- NYT Reports States Looking For Ways To File Bankruptcy
- Irish Government Collapses, Six Cabinet Members Resign, Election March 11
- The Meredith Whitney Effect In One Big, Beautiful Chart
- Plans Being Drawn Up To Let States Declare Bankruptcy
- Bank Of America Posts Billion-Dollar Loss Tied To Mortgages
- Schlumberger 4Q Profit Rises 31% On Stronger Demand
- U.S. Firms Seek To Pick Up Pace In China
A few days ago we reported that Newt Gingrich was pushing for legislation to allow states to file for bankruptcy, “allowing Them To Renege On Pension And Benefit Obligations.” As we speculated back then “obviously what this means for equity investors in assorted muni investments is that a complete wipe out is becoming a possibility, as Meredith Whitney’s prediction, which everyone was quick to mock and ridicule, is about to come back with a vengeance.” Sure enough, this most recent development in the states’ path to insolvency was quickly ignored as it was not a dipping mushroom cloud that could be bought. Until tonight: the NYT has just rehashed the post in an article that would not only validate the Whitney thesis if true, but make a Cramer-Bove out of everyone who has been caught on tape in the past two weeks kicking and screaming that there is no chance in hell the carnage predicted by the scourge of Citigroup (and yes, back in 2007 everyone said that Citi could never fail either).
The election was precipitated during a day of turmoil after the small Green party, which has kept Fianna Fail in power, called for a contest in March. Four Fianna Fail ministers, plus a long-time supporter, then announced their resignations. In what is viewed in Dublin as an extraordinary move, Mr Cowen then redistributed their portfolios with some of his remaining ministers taking on extra responsibilities. Mary Hanafin, for example, has become Minister for Trade, Enterprise, Innovation, Tourism, Culture and Sport.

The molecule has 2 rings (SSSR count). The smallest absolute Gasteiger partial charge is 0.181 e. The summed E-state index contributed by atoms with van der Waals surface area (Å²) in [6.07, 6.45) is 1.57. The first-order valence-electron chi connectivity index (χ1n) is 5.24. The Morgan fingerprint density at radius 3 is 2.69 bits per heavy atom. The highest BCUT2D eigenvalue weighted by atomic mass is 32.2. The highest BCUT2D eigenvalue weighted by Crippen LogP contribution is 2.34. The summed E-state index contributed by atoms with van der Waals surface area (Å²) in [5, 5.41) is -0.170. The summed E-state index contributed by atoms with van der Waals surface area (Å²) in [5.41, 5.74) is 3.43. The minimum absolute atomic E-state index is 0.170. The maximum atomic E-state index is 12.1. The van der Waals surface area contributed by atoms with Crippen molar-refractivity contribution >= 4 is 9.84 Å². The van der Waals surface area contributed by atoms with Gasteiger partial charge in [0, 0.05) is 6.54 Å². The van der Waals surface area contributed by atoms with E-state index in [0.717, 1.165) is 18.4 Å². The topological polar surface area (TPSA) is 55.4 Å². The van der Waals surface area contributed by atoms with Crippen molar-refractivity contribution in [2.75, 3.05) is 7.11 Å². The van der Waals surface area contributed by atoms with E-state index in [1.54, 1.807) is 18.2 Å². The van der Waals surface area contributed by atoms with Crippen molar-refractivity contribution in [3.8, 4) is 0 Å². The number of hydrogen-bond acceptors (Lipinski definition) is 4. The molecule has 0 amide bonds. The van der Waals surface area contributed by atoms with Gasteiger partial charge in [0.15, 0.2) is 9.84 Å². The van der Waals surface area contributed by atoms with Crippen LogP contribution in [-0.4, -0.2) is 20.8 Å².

Want to see the Meredith Whitney effect? This chart of muni bond outflows says it all.
Unlike cities, the states are barred from seeking protection in federal bankruptcy court. Any effort to change that status would have to clear high constitutional hurdles because the states are considered sovereign. But proponents say some states are so burdened that the only feasible way out may be bankruptcy, giving Illinois, for example, the opportunity to do what General Motors did with the federal government’s aid.
The loss was driven by a previously announced writedown of $2 billion related to mortgage business. Excluding the charge, the bank earned 4 cents per diluted share or $756 million. Analysts expected the bank to earn 14 cents per share and bring in $25 billion in revenue. In the fourth quarter of 2009, the bank lost $5.2 billion, or 60 cents per share.
The company’s performance has been boosted by its $11 billion acquisition of Smith International Inc. in August as well as a rush for North American shale oil and gas. Strength in those areas has been offsetting softness in its international and deep-water businesses. Still, major oil companies’ increased focus on deep-water projects and exploration may benefit Schlumberger, whose operations are more focused internationally than many of its rivals. Schlumberger reported a profit of $1.04 billion, or 76 cents a share, up from $795 million, or 65 cents a share, a year earlier. Excluding restructuring and merger-related expenses, earnings from continuing operations rose to 85 cents from 67 cents. Revenue soared 58% to $9.07 billion, after dropping 17% a year earlier.
Hu travels to Chicago on Thursday and returns to China on Friday, following a speech Thursday to U.S. business and political leaders. He met President Barack Obama for a one-on-one meeting as well as a formal state dinner Wednesday. Read story about Hu’s speech. Interviewed after Hu’s Thursday speech, members of the U.S. business community said they were pleased by the deepening economic engagement between the two countries but said obstacles remain.
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